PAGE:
Adai is a grandmother and faithful member of the Catholic community in TianGou village in the mountains of Taiwan. Like all the residents of the mountain villages along the DaAn River, Adai is a member of the Tayal tribal group. The women are famed for their weaving and the men for hunting and war.
The village sits on a flat spur of the mountains at an elevation of 900 meters (2,952 feet) and is made up of about 50 families. The Catholic Church in the village is small by many standards, but Adai regularly attends house prayers every Wednesday evening and Mass on Sunday morning. She was baptized in the church, married in the church, her children and grandchildren were baptized in the church and several years ago her husband was buried from the same church. For many years she also ran a successful restaurant providing meals for local people and lunch boxes for workers on the roads and occasional tourists. Recently, however, her life has not been easy.
Diagnosed with diabetes she gradually lost the sensation in her feet and had her right leg amputated. Heart disease followed, and now she must have kidney dialysis three times a week. She is mostly confined to a wheelchair and is cared for by one of her teenage grandsons. Despite these afflictions, Adai continues to attend house prayers and Sunday Mass. If her grandson cannot bring her, another Catholic member of the village makes sure she can attend. If she hasn't arrived in time for Mass, even the altar servers already in their cassocks have been known to race off to her house to fetch her. The illness of Adai, and the aging of several other members of the congregation, made us confront a significant lack in our church facilities.
The church itself was built by Maryknoll Fr. Dan Dolan and is dedicated to the memory of another Maryknoll priest Fr. Vincent Capodanno. Fr. Capodanno did not work in the village, but was on mission in other parts of Miaoli County for several years. When sent to Hong Kong, he joined the U.S. Marine Corps as a chaplain and died in Vietnam while ministering to wounded Marines under mortar fire. He recently was made a Servant of God, and there is an active campaign for his beatification.
TianGou Chapel is the only church dedicated to the Servant of God in Taiwan and one of only a few worldwide. The church was extensively renovated two years ago (the roof leaked in heavy rain), and the altar to Fr. Capodanno was made more prominent. It is now just inside the main door to greet the faithful as they enter for Mass. The procession for Mass begins and ends at that altar.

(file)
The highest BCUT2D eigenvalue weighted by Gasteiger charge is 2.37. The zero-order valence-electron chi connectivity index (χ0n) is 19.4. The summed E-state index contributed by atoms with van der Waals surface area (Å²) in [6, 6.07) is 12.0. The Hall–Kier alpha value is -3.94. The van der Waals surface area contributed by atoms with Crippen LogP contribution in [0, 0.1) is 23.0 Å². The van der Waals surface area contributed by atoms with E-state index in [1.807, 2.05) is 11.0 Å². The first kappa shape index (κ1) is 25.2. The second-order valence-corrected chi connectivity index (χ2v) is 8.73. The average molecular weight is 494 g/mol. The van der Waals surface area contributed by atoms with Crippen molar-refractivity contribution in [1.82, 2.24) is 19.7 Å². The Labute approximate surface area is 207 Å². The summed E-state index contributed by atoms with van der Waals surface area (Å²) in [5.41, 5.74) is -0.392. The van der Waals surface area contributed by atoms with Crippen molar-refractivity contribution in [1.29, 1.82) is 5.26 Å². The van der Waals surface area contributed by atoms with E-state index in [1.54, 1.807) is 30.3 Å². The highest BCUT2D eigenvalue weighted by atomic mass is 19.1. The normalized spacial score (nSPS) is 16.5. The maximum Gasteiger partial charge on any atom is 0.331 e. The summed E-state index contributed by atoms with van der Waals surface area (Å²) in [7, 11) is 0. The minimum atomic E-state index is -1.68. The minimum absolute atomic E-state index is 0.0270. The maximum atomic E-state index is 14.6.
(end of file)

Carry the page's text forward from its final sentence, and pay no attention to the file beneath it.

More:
The presence of Adai in her wheelchair raised the obvious problem of access. Two concrete steps lead up to the main door and into the church from a terrace which could only be accessed from the street by five, steep, stone steps. Often, her grandson could not get her up the various steps and more hands were called from the church, often the altar servers and myself. A ramp was needed. I got a loan and Vesu, the catechist, bought materials and various villagers helped to create a cement ramp from the sidestreet through the wall surrounding the church property, around to the front and into the church. A new main gate was installed, and we commissioned a roof over the main door to provide shelter from heavy rain. A new metal sign was put up facing the street. It all cost $1,000 and greatly adds to the beauty of the church. However, the village Catholics struggle to repay the loan. I am sure they would be very grateful for any assistance.
Adai is grateful that she can now more easily get to church, as are the two other elderly ladies who make their way to Mass on Sunday with the use of their walkers. It also means that they can get to the bathrooms behind the church and to the kitchen where women of the village, on a roster, on Sunday after Mass cook lunch for older parishioners and a Columban missionary.
I have known Adai since I came to the parish, and her faithfulness in the face of affliction continues to inspire. She has responded wholeheartedly to everything God has asked of her. In this, she resembles Fr. Capodanno and his sacrifice for others. Could we all not show that same missionary spirit?!
Columban Fr. Larry Barnett lives and works in Taiwan.